Ask Road Rage Venom

Dear Road Rage Venom,

Help! When I first got to college, my roommate was great, and while we still get along about half the time, the other half is a nightmare! She’s constantly complaining about how loud my music is, even when I’m wearing headphones while I study, and sometimes she’ll just go crazy and start yelling at me over the slightest thing. I may not be a perfect roomie, but I know I’m not doing anything that bad! Can you give me some advice on what to do before I divide the room down the middle like a bad sitcom?

–Up The Walls at UCLA




You CANNOT avoid us, PARKER! Have you forgotten that WE are immune to your pathetic “Spider-Sense?” We can strike at ANY TIME, from ANYWHERE, and keeping your turn signal on for EIGHT MILES will not spare you from our well-deserved VENGEANCE! Sooner or later, your Exit will come, Parker… And THEN you will be OURS!

Good Luck,
Road Rage Venom



Dear Road Rage Venom,

Lately, I’ve been noticing that one of the girls at work has been stopping by my desk to chat. Normally, I wouldn’t think anything of it, but her visits seem to have gotten more and more frequent lately, and even when we’re just talking about work, her smile lights up the cubicle. I’ve always been the shy type, but after seeing you help so many people, I knew you could do the same for me. So put it to me straight: Is she interested, or am I reading too much into office chit-chat?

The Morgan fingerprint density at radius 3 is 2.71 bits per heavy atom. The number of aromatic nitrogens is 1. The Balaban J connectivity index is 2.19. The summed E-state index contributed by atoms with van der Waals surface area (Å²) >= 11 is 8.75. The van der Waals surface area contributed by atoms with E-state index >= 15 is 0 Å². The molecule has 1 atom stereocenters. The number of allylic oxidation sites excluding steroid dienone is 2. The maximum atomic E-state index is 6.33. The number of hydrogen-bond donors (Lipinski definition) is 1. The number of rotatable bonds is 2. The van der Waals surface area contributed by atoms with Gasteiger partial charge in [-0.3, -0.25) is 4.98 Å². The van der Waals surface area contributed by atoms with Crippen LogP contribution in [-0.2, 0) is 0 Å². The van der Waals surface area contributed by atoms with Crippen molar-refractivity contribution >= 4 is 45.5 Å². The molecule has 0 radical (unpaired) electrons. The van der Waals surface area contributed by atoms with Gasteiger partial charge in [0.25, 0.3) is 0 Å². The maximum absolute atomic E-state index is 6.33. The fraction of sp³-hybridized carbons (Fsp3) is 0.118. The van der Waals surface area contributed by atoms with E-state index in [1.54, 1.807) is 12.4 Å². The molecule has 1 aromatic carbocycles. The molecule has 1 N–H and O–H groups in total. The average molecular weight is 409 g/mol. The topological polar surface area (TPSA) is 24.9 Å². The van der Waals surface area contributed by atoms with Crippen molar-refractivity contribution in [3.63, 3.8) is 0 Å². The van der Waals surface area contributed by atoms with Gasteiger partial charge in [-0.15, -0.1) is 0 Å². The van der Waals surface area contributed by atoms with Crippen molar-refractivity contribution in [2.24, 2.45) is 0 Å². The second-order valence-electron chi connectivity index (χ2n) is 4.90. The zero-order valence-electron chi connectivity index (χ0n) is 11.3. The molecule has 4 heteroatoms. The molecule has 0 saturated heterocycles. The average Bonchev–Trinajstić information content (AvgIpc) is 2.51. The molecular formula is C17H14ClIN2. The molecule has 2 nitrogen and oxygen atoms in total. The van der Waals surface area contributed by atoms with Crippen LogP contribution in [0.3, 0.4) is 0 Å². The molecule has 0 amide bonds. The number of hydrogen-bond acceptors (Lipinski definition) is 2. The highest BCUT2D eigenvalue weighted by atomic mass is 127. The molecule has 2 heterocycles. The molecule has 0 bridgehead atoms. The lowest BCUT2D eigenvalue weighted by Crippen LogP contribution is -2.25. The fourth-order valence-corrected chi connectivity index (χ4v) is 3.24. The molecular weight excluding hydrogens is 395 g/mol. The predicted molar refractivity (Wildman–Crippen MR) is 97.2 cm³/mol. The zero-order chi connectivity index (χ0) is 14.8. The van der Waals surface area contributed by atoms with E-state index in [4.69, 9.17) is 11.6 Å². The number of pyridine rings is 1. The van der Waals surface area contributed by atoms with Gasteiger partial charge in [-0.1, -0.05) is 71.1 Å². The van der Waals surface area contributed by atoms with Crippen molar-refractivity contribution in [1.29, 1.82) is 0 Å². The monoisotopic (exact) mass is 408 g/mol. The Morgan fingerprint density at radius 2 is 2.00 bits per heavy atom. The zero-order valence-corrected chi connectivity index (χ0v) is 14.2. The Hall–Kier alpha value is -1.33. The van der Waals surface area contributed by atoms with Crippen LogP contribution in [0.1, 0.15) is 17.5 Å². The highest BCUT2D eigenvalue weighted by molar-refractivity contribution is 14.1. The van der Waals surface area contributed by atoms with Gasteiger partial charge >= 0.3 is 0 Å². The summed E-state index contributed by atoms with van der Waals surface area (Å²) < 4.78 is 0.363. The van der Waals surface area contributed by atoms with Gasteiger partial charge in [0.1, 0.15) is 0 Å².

–Lovestruck in Laramie



Did you REALLY think that this PITIFUL effort would stop me, Parker?! An eighty-car train inching along the tracks is hardly an impassable barrier, and the sharp agony of the its whistle is NOTHING compared to the burning HATRED we feel for you! The hate that comes from the way you HUMILIATED us when we were Eddie Brock, and rejected–WHAT?! It’s STOPPING?! We have been sitting here for SIX MINUTES ALREADY! But every SECOND that goes by only INCREASES our RAGE–BACKWARDS?!


Road Rage Venom



Dear Road Rage Venom,

Ever since I saw Old Yeller as a kid, I’ve always thought that a growing boy should have a dog. Well, fast forward a few decades, and my own son’s old enough that I think he could handle the responsibility of a pet. The only problem is what kind of dog we should get for him? He likes all kinds, and while my wife thinks a big dog like a German Shepherd would be too much and favors a smaller one, I’m not sure how much fun he’d have with a little puppy. Who’s right?

–Pet Lover in Peoria



Roadside Assistance? Yes, we have a–my member number? All right, it’s 221314. Yes. We are on the freeway just past Exit 27, and we have a flat tire.

…Yes. No, if we HAD a spare tire, we wouldn’t be CALLING for ASSISTANCE! Our VENGEANCE demands SWIFT and–NO! DO NOT PUT US ON HOLD AGAIN! Each SECOND you delay dispatching a tow truck takes Spider-Man further from our grasp! DO NOT–Hello? HELLO?!

Oh that’s it, you just made THE LIST. The world won’t miss another foolish phone operator anyway, especially one that sounds just… like…


Road Rage Venom